December 10, 2018
Politics Latest News | Paul LePage | 129th Legislature | Impeachment | UMaine Black Bears

LePage challenges AG Mills on use of settlement cash

AUGUSTA, Maine — Apparently not content with the numerous battles he’s already fighting with Maine Attorney General Janet Mills, Gov. Paul LePage announced Thursday that he’ll submit a bill aimed at curtailing the attorney general’s authority to receive and spend money from lawsuit settlements.

As part of multi-state lawsuit against the credit ratings firm Standard & Poor’s, Maine recently received the largest one-time settlement in its history, worth $21.5 million.

Mills, a Democrat, said that, per the terms of the settlement, the state will use its share of the money for consumer protection and education efforts, including initiatives aimed at helping homeowners facing foreclosure stay in their homes. She told the BDN that authority on how to spend the money would rest in the attorney general’s office.

In a letter to legislative leaders, LePage said he doesn’t believe the attorney general should get to make decisions about how the state’s money is spent.

“Not only does her action overstep her authority, but it is also repugnant to the constitution,” LePage wrote. “As you well know, the constitution clearly asserts that the power to appropriate revenue is held exclusively by the Legislature and checked by the executive.”

Tim Feeley, a spokesman for Mills, said the S&P settlement specifically states that the attorney general will have discretion to determine how the money is used, as long as it follows the rules in the agreement.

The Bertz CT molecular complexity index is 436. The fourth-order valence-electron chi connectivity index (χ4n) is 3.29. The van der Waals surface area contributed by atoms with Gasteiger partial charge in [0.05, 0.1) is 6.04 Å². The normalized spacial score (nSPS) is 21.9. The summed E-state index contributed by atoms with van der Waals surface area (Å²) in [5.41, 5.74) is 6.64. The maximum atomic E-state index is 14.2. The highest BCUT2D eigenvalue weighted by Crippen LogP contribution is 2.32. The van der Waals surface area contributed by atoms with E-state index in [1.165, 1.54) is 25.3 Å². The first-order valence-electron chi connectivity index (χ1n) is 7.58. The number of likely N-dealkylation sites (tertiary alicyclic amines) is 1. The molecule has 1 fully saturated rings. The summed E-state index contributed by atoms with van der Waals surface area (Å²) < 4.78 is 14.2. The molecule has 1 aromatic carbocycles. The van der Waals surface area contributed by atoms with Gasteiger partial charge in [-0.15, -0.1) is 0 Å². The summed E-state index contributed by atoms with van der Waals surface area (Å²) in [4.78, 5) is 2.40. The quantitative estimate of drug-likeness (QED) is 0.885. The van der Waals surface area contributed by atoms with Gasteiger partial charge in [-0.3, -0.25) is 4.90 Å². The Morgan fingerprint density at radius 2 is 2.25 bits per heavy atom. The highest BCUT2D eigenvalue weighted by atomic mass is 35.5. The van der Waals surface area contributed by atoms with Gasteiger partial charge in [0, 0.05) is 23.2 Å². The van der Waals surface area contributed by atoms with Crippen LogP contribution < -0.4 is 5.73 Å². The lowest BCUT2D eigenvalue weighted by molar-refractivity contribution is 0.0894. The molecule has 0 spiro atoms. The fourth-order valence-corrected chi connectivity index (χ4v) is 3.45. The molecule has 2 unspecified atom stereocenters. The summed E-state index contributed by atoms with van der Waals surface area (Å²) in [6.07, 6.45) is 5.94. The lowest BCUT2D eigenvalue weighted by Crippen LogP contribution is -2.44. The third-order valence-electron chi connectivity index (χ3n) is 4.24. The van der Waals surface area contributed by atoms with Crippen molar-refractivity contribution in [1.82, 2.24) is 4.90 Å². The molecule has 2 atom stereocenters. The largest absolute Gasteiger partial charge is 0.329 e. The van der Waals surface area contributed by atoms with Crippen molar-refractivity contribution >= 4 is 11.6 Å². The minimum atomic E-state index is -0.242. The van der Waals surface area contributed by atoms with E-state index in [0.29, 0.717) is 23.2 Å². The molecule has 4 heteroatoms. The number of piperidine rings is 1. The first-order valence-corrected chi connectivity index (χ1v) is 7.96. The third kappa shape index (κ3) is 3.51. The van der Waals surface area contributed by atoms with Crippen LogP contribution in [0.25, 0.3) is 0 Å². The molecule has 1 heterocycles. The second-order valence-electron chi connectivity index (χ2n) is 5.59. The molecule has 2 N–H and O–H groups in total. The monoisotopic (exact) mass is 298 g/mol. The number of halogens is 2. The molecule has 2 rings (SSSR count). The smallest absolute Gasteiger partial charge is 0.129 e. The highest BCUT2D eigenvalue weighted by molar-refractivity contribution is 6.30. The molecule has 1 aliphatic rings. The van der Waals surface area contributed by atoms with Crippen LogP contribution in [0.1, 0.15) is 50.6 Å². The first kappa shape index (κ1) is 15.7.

“The disbursement of settlement funds is governed by court order,” Feeley said. “It is the settlement of a court case, not the appropriation of tax dollars. Language giving the attorney general discretion is common in consumer protection settlements in this and other states.”

Feeley noted that Republican Attorney General William Schneider, who served during LePage’s first two years as governor in 2011 and 2012, also used the authority to direct settlement money. LePage did not oppose Schneider.

LePage is already battling Mills on several fronts: In the Maine Supreme Judicial Court, he’s challenging her authority to control state litigation — even when she and the governor disagree. In the Legislature, he announced his intention to make the attorney general a popularly elected position, a move Mills opposes.

In the past, Mills and LePage have sparred over open government laws and over LePage’s unwillingness to release funds to the attorney general’s office.

Follow Mario Moretto on Twitter at @riocarmine.

 


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